Marilyn Monroe Biography

Full Name: Marilyn Monroe
Occupation: Actress
Date of Birth: Jun 1, 1926
Place of Birth: Los Angeles, California, U.S.
Date of Death: Aug 5, 1962
Place of Death: Los Angeles, California, U.S.

Marilyn Monroe, an American actress and model who died at the age of 36, was an iconic sex symbol of the 1950s and 1960s. 

Although Monroe was born Norma Jeane Mortenson on June 1, 1926, she was later baptized as Norma Jeane Baker, using her mother’s preferred last name. Her father’s identity remains a mystery. Young Norma Jeane sometimes fantasized that matinee idol Clark Gable was her father, never dreaming that she would costar with him in a major motion picture many years later. Her mother suffered from paranoid schizophrenia and spent time confined in a mental institution, leaving Norma Jeane to live with a number of foster families during her childhood. Ironically, one religious couple who took care of her did not allow her to go to the movies. 

In 1942, at the age of 16, Norma Jeane was already a high-school dropout and faced being sent to an orphanage because her then-current foster parents could no longer afford to keep her. Instead, she married a neighbor, James Dougherty, who was five years older. During World War II, Dougherty joined the Merchant Marines and was sent to the South Pacific. Meanwhile, Norma Jeane worked in a munitions factory in California until a photographer encouraged her to pursue a modeling career. However, her husband did not approve. In 1946, Norma Jeane divorced Dougherty and signed her first film contract with 20th Century Fox.

During her brief initial stint at Fox, studio executive Ben Lyon advised Norma Jeane to change her name. They combined the last name of her grandmother and the first name of Marilyn Miller, a Broadway star of the 1920s, to create her soon-to-be-famous professional name, Marilyn Monroe. She dyed her naturally brown hair blond and won bit parts in a few movies, including The Shocking Miss Pilgrim (1947, uncredited) and Scudda Hoo! Scudda Hay! (1948).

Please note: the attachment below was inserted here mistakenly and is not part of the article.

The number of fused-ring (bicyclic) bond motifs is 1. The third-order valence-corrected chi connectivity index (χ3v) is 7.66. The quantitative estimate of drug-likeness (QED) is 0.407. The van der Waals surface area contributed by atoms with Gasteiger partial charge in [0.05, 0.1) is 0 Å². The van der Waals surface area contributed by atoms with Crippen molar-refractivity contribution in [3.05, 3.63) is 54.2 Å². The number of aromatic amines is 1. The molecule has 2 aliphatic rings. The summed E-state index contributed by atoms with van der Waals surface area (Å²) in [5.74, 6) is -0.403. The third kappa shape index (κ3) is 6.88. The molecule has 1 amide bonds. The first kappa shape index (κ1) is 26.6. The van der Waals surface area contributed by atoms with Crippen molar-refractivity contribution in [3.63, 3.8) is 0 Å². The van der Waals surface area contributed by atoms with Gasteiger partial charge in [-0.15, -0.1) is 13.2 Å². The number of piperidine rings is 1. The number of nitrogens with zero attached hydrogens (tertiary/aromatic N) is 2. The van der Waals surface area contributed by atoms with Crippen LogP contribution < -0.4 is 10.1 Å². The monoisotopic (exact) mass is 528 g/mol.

Soon she joined Columbia Pictures and appeared in supporting roles, including The Asphalt Jungle (1950) and All About Eve (1950). She signed a new long-term contract with Fox in 1950 and eventually landed her first leading role in Niagara (1953), opposite Joseph Cotten. Her roles in Gentlemen Prefer Blondes (1953), How to Marry a Millionaire (1953), and There’s No Business Like Show Business (1954) cemented her status as a screen star.

Many were shocked when Marilyn Monroe graced the cover of the inaugural issue of Playboy in 1953, but she had not posed for that cover shot or the nude photos inside. In fact, magazine owner Hugh Hefner had purchased the four-year-old photos from a printing company for $500, eager to capitalize on her fame. The revelation that Monroe had posed nude for a calendar — when she was younger and needed money — only served to increase the public’s fascination with her. 

In 1954, Monroe married “Joltin’ Joe” DiMaggio, a center fielder with the New York Yankees. He, like her first husband, was not comfortable with her sexy image. When the iconic scene of Monroe trying to hold down her flowy white skirt while standing over a drafty subway grate was filmed, as a publicity stunt for The Seven Year Itch (1955), DiMaggio was furious. Their marriage ended after less than a year, but they remained friends. 

Monroe longed to be appreciated for her talent as well as her beauty, so in 1955 she formed her own production company, Marilyn Monroe Productions (MMP). She also began training with Lee Strasberg at the Actors Studio in New York. Strasberg’s method program included therapy sessions, during which Monroe confronted her childhood memories of abuse.